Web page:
Tim Roth, it should come as no surprise, makes a concerted effort not to bring his work home with him. Of course, for a guy who spent three quarters of a movie writhing in blood, whipped out a revolver and held up a diner on a whim, ruled over a planet of monkeys with an iron fist, and bitch-slapped the Hulk up and down the streets of Harlem, it’s less a personal preference and more a survival mechanism. These days, Roth has been introducing himself to American TV audiences as human lie detector Dr. Cal Lightman on the Fox series Lie to Me, the latest stop on a long and bizarre career that has left as much of a mark on his body as it has left on pop culture. Now a family man in his 40s, Roth thinks his days of marking significant events on his flesh may be reaching an end—unless, of course, the next big thing comes along.
INKED: How many tattoos do you have now?
TIM ROTH: Hang on a minute, I dunno. [Counting them:] One, two, three, four, five, six, seven … eight? [Laughs.]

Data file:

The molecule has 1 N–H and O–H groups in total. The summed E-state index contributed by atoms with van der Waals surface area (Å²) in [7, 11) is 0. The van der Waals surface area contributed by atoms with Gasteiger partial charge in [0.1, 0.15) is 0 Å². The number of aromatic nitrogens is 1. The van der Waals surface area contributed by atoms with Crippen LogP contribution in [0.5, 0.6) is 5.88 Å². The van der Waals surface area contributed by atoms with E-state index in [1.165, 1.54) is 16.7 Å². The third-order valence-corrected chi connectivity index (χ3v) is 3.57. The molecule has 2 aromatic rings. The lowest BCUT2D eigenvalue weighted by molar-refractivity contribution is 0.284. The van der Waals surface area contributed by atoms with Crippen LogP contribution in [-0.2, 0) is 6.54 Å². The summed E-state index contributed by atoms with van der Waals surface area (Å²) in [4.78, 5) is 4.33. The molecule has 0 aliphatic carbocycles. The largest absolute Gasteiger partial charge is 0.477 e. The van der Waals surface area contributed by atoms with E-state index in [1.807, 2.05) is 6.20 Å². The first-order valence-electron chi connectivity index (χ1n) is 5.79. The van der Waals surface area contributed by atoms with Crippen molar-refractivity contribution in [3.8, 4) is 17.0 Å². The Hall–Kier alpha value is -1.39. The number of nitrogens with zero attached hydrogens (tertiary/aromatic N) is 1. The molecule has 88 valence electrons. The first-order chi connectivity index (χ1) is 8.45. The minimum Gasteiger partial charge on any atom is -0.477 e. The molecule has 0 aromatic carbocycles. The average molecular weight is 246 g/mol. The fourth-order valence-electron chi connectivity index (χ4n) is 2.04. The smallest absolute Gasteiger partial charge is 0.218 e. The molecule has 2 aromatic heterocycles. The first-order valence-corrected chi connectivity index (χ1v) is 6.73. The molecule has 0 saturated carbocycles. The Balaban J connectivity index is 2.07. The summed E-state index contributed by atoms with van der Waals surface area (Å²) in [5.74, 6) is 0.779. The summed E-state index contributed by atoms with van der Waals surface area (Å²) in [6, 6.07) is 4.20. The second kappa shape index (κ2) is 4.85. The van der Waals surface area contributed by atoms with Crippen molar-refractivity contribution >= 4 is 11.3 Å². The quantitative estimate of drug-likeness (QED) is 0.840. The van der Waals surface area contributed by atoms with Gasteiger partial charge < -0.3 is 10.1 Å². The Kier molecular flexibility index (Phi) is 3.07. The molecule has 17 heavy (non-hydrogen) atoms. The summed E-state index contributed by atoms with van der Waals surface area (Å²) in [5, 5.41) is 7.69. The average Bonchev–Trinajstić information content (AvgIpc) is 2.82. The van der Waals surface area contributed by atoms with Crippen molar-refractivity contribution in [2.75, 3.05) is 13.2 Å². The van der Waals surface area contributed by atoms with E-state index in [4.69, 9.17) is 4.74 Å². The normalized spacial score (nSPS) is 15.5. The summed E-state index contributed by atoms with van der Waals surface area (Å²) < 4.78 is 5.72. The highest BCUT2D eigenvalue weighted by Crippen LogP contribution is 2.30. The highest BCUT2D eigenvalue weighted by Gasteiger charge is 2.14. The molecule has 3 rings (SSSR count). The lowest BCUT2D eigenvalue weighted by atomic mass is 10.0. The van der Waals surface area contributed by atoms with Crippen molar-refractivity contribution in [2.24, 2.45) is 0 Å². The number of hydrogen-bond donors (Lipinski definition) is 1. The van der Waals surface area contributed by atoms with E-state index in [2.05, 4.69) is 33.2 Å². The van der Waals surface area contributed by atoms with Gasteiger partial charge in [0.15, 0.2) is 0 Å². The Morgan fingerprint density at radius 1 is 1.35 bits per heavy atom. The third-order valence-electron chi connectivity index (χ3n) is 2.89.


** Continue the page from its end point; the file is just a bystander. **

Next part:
Are you sure?
[Laughs.] I think so. Hang on. Let me look. … They’re all little, so … they’re only little things. Basically what I did was I kept them like a diary, really, as I was going on, of major events. But I never went down the road of someone like Colin Farrell, which is a humongous commitment, you know? I think because of what I do for a living it would have been a nightmare with cover-ups and all that. Although it’s better now—the new makeup and all.
Are any of them tougher to cover than others?
My stuff is really mundane. I wanted a few with my kids’ names in it, stuff like that. Very sort of simplistic. But I remember when I was in San Francisco with my wife—not my wife then, we were engaged at that time—and there was a guy who did the armband I’ve got, which is pretty corny, I suppose, nowadays.
The tribal tattoo?
Yeah. It’s very sort of pedestrian now, but the stuff that he was experimenting with and the drawings he was doing at that time—I’m trying to remember his name. … His girlfriend, who was pregnant at the time, was sort of his canvas and he was doing these big, huge pieces. But the kind of work he was doing, with no outline, just sort of different kinds of drawings, seemed to be the way things were changing. I think the kind of work tattoo artists are coming out with now, it’s so much better than it was. A lot more interesting and varied, and the colors are better.